CEFAS: Using physiology to improve lobster aquaculture
The University of Exeter’s College of Life and Environmental Sciences, in partnership with the Centre for Environment, Fisheries and Aquaculture Science (Cefas), are inviting applications for a fully-funded PhD studentship to commence in September 2016 (or as soon as possible thereafter). For eligible students the studentship will cover UK/EU tuition fees plus an annual tax-free stipend of £14,198 for 3.5 years. The student would be based in Biosciences in the College of Life and Environmental Sciences at the Streatham Campus in Exeter.
Dr Rod Wilson, University of Exeter
Dr Eduarda Santos, University of Exeter
Dr Ronny van Aerle, Cefas
Dr Carly Daniels, National Lobster Hatchery
Mr Dom Boothroyd, National Lobster Hatchery
The National Lobster Hatchery (NLH) in Padstow cultures early life stages of European lobster for stock enhancement of vulnerable wild populations and potentially for direct seafood production. In this collaborative PhD project between Exeter, Cefas and NLH we aim to use physiology and transcriptomics to enhance hatchery production through improved survival, health, moulting success and growth. Cannibalism is a major limiting factor during intensive rearing of lobster larvae. Water quality and diet are key factors that can potentially be managed within the hatchery to improve moulting success and reduce cannibalism, and will be the focus of this PhD proposal.
Within recirculating aquaculture systems (RAS) removing CO2 is more challenging than maintaining oxygen, typically leading to high CO2 levels. This also acidifies water, complicating the control and interpretation of water quality in RAS. For crustacean aquaculture there is the additional issue that moulting requires a sufficient supply of calcium and carbonate to fuel calcification (hardening) of a) the exoskeleton (to reduce vulnerability to cannibalism) and b) their mouthparts (for rapid resumption of feeding and growth) after each moult (which is every few days in the earliest larval stages). The majority of this carbonate is actively taken up from the external seawater via the gills immediately after a moult. But this is dependent on the seawater alkalinity, and low alkalinity is a well-recognised problem in RAS. Our recent research has shown that post-moult calcification in lobsters is substantially impaired in low alkalinity seawater. The elevated CO2 that is also symptomatic of RAS similarly impairs exoskeleton calcification in lobster. However, the precise water quality requirements (e.g. for CO2, alkalinity, pH, calcium, salinity etc.) for rapid post-moult calcification of early stage lobsters have never been fully characterised. This is needed for evidence-based and cost-effective management strategies for minimising cannibalism and optimising survival, health and growth. Some of these variables are also linked to climate change, providing added research impact. Similarly, it is not known whether dietary supplements could be used to boost post-moult calcification.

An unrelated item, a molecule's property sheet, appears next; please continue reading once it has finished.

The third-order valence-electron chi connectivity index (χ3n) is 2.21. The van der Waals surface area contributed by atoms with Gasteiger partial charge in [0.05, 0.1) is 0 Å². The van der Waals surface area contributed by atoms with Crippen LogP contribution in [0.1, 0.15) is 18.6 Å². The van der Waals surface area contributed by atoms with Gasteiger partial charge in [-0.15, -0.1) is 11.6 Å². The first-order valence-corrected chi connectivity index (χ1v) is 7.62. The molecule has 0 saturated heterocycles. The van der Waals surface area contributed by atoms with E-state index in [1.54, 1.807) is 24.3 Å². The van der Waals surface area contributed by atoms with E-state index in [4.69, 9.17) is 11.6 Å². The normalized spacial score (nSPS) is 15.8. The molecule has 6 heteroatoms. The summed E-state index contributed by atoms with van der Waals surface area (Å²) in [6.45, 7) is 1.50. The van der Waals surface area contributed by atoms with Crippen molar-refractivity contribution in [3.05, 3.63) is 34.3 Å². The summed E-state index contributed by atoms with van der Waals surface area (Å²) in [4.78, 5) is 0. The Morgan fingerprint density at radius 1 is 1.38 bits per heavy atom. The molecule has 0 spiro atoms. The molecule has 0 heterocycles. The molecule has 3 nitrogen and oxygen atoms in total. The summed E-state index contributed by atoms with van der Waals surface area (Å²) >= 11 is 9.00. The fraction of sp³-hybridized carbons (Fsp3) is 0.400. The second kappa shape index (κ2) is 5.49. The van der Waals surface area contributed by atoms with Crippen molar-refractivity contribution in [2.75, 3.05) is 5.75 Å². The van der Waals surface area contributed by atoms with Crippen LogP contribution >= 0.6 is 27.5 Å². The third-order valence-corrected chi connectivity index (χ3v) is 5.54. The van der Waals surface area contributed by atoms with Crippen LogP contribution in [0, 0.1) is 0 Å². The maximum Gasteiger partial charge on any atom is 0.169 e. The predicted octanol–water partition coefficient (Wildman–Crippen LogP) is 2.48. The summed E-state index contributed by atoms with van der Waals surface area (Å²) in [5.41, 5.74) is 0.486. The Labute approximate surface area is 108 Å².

This PhD aims to experimentally determine the water quality thresholds for inhibition of post-moult calcification, as well as the potential to enhance calcification. In addition we aim to assess whether there are key early stages that are most sensitive, or most amenable to maximising moulting success and therefore survival. The PhD student will be trained in precision in vivo physiological methods established in Wilson’s lab (Exeter) to directly measure calcification rates, physiology, behaviour and growth. Furthermore, he/she will assess their subsequent health and stress status by working at Cefas and Exeter to identify molecular markers that are predictive of positive health outcomes. Global transcriptome analysis will be used with RNA-Seq and/or quantification of specific transcripts associated with stress response pathways (e.g. heat shock proteins, antioxidants) by quantitative PCR. This is timely as the PhD student’s progress will benefit greatly from a high quality transcriptome assembly for this species recently generated as part of a current Exeter-Cefas collaboration.
Ultimately a key goal will be to determine optimum conditions for enhancing lobster health and production in support of this UK aquaculture initiative and associated food security issues. This research environment provides excellent support to develop the PhD student academically as well invaluable experience working with NLH and Cefas to provide practical solutions for improved lobster production within an aquaculture setting.
This project is one of a number that are in competition for funding from the NERC Great Western Four+ Doctoral Training Partnership (GW4+ DTP). The studentships will provide funding for a stipend (currently £14,057 pa), research costs and UK/EU tuition fees for 3.5 years for full-time students (part-time students pro-rata). This is a CASE studentship. The CASE partner is Cefas. There will be an additional stipend of £1,000pa for at least the first 3 years of study (part time pro rata), and a minimum 3 month placement with the CASE partner
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